So how does the programme actually work? “First there’s a four-week orientation course, where people who are interested in the course participate full-time,” says Johannes. “We’ll also tour startups with them as well as bigger companies, and we have the HR teams speak to them about how they hire people, who they need, where they foresee the biggest demand in a year when these students will probably be on the job market, and they also do an introduction to HTML and CSS – basic coding languages that you definitely need to be a web developer.”

“After these four weeks, the participants will have a pretty good idea of what the tech scene in Berlin is like, what their job chances will be if they do the year-long course, and what the course will be about. They’ll already know all the teachers, they will have met people from different agencies, different entrepreneurs who come to them and tell their stories about how they became web developers or how they made it in the tech scene.” At this point, participants can decide if they would like to take the course, where they will learn all the skills needed to have a successful career as a web developer. This includes a three-month internship, where they will have the chance to train at partner companies such as Zalando, Babbel, Bonify, and sofatutor. They are also assigned a buddy, an industry professional to mentor them throughout the programme. Additionally, the students benefit from nine German lessons every week, as language is often the most common barrier to getting a job.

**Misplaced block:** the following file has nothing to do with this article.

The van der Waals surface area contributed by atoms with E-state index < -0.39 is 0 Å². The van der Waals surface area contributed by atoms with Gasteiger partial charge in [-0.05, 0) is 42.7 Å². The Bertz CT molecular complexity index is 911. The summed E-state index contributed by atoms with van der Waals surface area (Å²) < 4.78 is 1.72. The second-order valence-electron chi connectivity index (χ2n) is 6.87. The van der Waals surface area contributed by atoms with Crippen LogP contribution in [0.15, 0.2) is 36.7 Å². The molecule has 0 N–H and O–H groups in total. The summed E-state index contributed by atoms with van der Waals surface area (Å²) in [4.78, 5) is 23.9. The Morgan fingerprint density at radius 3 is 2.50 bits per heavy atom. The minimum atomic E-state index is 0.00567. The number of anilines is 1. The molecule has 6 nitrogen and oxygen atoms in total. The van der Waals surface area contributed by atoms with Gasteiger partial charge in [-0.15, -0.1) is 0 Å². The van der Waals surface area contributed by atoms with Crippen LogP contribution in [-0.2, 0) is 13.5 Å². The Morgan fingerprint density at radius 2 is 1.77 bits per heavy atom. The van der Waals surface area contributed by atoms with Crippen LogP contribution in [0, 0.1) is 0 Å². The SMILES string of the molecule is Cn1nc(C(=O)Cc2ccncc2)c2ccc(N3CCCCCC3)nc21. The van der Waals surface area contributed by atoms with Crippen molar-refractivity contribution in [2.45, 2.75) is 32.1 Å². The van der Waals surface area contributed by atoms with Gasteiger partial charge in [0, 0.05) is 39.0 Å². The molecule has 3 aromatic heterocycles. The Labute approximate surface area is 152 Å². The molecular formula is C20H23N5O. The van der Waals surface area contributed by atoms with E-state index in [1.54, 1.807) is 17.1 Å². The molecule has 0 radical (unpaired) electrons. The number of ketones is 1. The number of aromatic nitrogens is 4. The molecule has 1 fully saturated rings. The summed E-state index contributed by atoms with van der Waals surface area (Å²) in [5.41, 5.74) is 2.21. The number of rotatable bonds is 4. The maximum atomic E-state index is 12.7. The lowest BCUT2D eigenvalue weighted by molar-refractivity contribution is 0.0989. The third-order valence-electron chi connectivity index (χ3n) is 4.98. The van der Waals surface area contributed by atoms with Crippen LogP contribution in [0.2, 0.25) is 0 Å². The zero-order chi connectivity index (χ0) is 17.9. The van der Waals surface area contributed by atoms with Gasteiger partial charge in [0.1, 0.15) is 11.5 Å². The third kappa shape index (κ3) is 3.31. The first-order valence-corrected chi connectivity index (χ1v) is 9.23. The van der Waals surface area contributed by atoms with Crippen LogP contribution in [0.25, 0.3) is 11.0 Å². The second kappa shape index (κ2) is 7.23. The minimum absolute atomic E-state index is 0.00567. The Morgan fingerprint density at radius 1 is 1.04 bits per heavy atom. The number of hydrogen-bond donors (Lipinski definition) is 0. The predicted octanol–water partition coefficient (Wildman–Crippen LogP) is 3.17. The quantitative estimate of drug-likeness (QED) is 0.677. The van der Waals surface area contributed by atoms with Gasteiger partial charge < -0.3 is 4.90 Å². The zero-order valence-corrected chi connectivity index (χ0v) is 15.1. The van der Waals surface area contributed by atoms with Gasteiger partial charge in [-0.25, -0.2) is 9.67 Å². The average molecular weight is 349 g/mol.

Keeping up with trends in the tech industry is also key: “We’re constantly talking to startups and other companies we cooperate with about what languages they need … so if we realise there is a big shift in the industry, we can adapt our curriculum,” explains Johannes.